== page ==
Thanks so much for dropping by. :-)

    • Glenn Stok profile image

      Glenn Stok 

      7 years ago from Long Island, NY

      I have a friend who is going through the empty nest feeling right now. She just got a dog, one of the solutions you had mentioned. Funny thing is that she was always afraid of dogs. So I asked her why she got a dog. And she told me it was because of the empty nest syndrome. She had two children. One moved out a year ago and the other one just moved out. She explained to me that she never lived alone. She went straight from living with her parents to living with her husband. After divorce, she still had her kids living with her. So she never experienced being alone. So now she needed to do something about it. And it was so overwhelming for her, that she gave into her fear of dogs and got a little dog for herself.

      That shows how overwhelming it can be and why it's so important for many people that you wrote this hub. You did a great job explaining everything.

    • sholland10 profile imageAUTHOR

      Susan Holland 

      7 years ago from Southwest Missouri

      LadyLyell, I am so glad you found my hub comforting. It is so hard to see our children leave, even though we have been preparing them since birth.

      When my son left for basic training, I had the same reaction you did. Food had no appeal, tears welled up every time I looked around the house and he was gone. It felt so good to see him again. Now he is a productive member of society with a wonderful wife, and I am so proud of him (both of them).

      My daughter is still in the house, but she is gone so much. I will definitely go through the same feelings when she leaves. Even though she is gone most of the time, I know she is coming home. She is ready to spread her wings and fly away, but Mom is not.

      Good luck with your move. Goodbyes are HORRIBLE, but with Facebook, Skype, and good cell phone service, it will hopefully make it more bearable.

      Thanks for dropping by, reading, and commenting! :-)

    • LadyLyell profile image


      7 years ago from George, South Africa

      This has been a comforting article to read and I can relate to the information having experienced empty nest syndrome. When my son moved overeas for two years many years ago, I became so ill with grief that I could not swallow food and ended up having to visit him. That visit did help no end.

      Now my husband and I have to make a move in two months time which will take us away from the family and I am busy thinking out how to deal with it especially the good byes.

      Thanks for the tips!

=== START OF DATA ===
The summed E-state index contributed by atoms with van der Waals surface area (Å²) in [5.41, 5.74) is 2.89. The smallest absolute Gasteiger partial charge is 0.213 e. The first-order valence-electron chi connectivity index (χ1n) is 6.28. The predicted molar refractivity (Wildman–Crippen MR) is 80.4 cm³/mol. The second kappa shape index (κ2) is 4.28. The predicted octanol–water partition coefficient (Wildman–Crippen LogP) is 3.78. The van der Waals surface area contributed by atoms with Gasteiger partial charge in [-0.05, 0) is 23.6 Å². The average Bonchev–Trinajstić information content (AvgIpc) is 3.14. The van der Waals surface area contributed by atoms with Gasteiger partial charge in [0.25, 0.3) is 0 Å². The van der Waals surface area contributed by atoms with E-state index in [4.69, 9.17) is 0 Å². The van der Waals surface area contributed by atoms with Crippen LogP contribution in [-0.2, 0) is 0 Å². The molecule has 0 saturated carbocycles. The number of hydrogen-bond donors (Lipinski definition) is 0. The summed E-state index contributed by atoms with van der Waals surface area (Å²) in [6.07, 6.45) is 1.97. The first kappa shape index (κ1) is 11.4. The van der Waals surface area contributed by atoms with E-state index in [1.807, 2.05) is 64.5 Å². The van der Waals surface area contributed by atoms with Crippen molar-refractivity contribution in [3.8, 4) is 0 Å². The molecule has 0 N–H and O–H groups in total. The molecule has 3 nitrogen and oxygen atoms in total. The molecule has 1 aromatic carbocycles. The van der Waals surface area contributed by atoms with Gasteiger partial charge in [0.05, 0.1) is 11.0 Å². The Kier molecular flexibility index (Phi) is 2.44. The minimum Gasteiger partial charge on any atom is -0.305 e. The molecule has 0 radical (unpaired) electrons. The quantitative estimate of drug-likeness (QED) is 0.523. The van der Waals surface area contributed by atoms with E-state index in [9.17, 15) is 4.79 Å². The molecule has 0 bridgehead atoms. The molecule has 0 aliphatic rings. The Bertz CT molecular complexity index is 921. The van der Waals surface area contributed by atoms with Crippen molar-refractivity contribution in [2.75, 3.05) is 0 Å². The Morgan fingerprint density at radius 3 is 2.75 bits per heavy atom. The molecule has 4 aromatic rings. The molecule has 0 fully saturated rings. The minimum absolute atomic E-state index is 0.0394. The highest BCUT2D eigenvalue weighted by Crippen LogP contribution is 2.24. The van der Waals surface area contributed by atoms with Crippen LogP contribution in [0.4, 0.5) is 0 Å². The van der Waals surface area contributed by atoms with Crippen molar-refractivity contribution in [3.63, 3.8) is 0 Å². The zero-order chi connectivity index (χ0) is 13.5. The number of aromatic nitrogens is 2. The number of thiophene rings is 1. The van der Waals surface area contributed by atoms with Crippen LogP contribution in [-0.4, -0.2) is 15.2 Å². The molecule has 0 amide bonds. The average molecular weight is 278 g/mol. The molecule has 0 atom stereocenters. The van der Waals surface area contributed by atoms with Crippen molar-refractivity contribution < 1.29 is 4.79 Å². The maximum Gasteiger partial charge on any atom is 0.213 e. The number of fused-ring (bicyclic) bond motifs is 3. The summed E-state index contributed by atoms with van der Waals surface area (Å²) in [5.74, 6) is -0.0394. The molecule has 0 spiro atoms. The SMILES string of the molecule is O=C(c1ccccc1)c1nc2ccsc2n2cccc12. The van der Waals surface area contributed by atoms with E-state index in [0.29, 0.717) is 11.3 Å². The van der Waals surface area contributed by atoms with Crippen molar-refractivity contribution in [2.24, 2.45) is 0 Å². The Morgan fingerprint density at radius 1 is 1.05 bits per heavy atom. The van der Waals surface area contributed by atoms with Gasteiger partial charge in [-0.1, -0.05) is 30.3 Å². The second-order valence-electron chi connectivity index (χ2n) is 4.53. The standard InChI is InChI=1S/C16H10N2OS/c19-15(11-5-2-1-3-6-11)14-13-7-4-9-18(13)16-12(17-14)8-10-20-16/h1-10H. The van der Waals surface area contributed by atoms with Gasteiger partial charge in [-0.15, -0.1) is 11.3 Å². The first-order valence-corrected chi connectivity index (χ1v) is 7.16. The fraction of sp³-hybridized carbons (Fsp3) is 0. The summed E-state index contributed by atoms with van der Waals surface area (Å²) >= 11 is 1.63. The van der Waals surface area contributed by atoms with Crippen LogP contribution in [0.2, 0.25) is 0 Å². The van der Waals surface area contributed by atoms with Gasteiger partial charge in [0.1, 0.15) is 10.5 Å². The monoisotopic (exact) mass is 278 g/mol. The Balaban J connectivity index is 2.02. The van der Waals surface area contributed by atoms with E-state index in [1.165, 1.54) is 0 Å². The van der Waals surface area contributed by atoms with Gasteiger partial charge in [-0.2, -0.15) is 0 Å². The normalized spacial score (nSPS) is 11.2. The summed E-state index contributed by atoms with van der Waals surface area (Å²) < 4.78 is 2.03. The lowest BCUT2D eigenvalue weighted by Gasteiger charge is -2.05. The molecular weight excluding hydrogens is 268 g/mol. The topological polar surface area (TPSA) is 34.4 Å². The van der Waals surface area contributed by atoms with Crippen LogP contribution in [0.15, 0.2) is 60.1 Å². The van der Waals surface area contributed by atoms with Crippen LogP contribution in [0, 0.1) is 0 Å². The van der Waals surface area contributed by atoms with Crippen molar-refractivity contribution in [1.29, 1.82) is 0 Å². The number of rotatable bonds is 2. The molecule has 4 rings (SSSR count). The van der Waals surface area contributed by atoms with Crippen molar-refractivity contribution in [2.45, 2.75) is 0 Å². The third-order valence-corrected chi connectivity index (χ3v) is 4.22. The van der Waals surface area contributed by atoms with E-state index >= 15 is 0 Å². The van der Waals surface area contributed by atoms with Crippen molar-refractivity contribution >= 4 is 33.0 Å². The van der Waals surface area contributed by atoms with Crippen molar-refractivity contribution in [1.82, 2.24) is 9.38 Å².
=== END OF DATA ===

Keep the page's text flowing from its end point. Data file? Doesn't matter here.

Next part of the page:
• sholland10 profile imageAUTHOR

      Susan Holland 

      8 years ago from Southwest Missouri

      Thanks for the comment Prektjr! I understand what you are going through. My son went to basic training when he was 20, and I thought my heart walked out the door. He is 25 now, married, and a soldier. They live close enough for Sunday dinner, and I am so proud of him and his wife. It was hard that first week though. My mother and friends helped me a lot. My husband had no idea what to do with me. LOL

      I will tell you that I think you are on the right track. Being on HubPages is so theraputic. I wish I had had it 5 years ago. :-)

      Thanks for dropping by!!

      Take Care!!

    • prektjr.dc profile image

      Debbie Carey 

      8 years ago from Riverton, KS, USA

      This week my youngest son is boxing up his "stuff" and moving to a nearby college town. A quick 30 minute drive away from home the opposite direction from work meaning mom is in between the two. So I do have hope of seeing him, at least around dinner time! Seriously though, He is 20, finishing up his degree and looking at moving several states away in the next 18 months, so he is transitioning me! I am proud of my children's accomplishments and independence, but have been that Mom you describe. I currently lost my high level stressful job due to budget cuts and am feeling the changes pressing in, but I hope to follow your advice and fill my time with positive things. It is nice to be able to pull back some, but I have been concerned that the Empty Nest Syndrome will take over.

      Anyway, I want to thank you for your informative hub. You give very good examples and ideas for things to do. Thanks! I voted up, useful and interesting! Good luck to you!

    • sholland10 profile imageAUTHOR

      Susan Holland 

      8 years ago from Southwest Missouri

      Charlotte, live every moment and enjoy your single life, your future married life, and your future children. Time really does fly!